Learn About Superannuation
How much super is really enough?
When you retire, you’re going to want enough money to actually enjoy it, and that’s where superannuation comes in. Australians are living longer, which means they are spending more time in retirement. With the government aged pension now subject to strict income and assets tests, it’s only logical that you’ll want to ensure your super, and other investments, will provide enough money for you to live the kind of lifestyle you want in your retirement years.
For many of us super is likely to become one of the biggest assets we’ll ever have. So with such a sizeable amount of money being invested on your behalf, it pays to be interested. As a key long-term investment vehicle, its combination of tax concessions, compounding interest, incentives and benefits should make your super an important part of your retirement strategy.
In addition to your take home pay, your employer is legally required to put 9% of your earnings into your nominated superannuation fund (unless you’re under 18 or earn less than $450 a month).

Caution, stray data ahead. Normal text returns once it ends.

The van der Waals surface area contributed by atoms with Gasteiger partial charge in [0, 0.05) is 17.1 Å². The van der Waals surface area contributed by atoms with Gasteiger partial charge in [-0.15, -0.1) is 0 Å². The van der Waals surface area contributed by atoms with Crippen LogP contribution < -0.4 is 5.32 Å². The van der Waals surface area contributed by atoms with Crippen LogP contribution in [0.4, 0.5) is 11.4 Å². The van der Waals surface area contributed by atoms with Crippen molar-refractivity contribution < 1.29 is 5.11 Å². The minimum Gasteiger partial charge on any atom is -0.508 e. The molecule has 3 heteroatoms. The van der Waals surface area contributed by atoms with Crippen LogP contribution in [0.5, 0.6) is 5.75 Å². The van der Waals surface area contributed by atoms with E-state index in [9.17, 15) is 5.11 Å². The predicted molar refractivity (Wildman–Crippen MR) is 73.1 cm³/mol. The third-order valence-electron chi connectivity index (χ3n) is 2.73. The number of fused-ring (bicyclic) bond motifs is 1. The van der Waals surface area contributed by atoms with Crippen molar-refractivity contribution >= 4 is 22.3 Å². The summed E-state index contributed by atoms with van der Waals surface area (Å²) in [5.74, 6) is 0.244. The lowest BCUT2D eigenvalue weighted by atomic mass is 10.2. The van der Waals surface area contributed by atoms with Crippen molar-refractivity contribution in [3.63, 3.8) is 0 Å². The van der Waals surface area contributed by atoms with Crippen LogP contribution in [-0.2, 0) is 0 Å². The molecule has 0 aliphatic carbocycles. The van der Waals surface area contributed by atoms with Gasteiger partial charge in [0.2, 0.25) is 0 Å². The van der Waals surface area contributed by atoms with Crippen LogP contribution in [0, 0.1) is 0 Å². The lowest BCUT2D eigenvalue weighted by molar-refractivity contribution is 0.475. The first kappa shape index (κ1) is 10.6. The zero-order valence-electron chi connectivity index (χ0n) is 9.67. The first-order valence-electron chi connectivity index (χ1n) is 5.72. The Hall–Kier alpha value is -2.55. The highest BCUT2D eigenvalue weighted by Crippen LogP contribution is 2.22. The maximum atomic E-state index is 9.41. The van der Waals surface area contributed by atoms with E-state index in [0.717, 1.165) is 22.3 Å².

You’re also entitled to make additional contributions to accelerate your super investment (there are tax implications on contributions made above the contributions caps. See tips on growing your super).
If you’re self employed, there is no legal requirement to contribute to super, which makes it especially important to invest in your own super as there is no employer contributing on your behalf. If you don’t contribute yourself, you may not have any super to fund your retirement.
- When would I like to retire?
- Will all my debts, including my mortgage, be paid?
- Will I need extra cash to assist my children or other family members?
- Will I be happy with a modest or more comfortable retirement lifestyle?
- For how many years am I likely to be retired (bear in mind Australians now live longer than ever before)?
- Will I have any other form of income?
If you’re aiming to retire and live a comfortable life in retirement, you may need to contribute additional funds – above the standard 9% contributed by your employer.
The Association of Superannuation Funds of Australia recommends a total superannuation contribution of 12–15% of your income is required, which means you will need to contribute the additional 3–6%.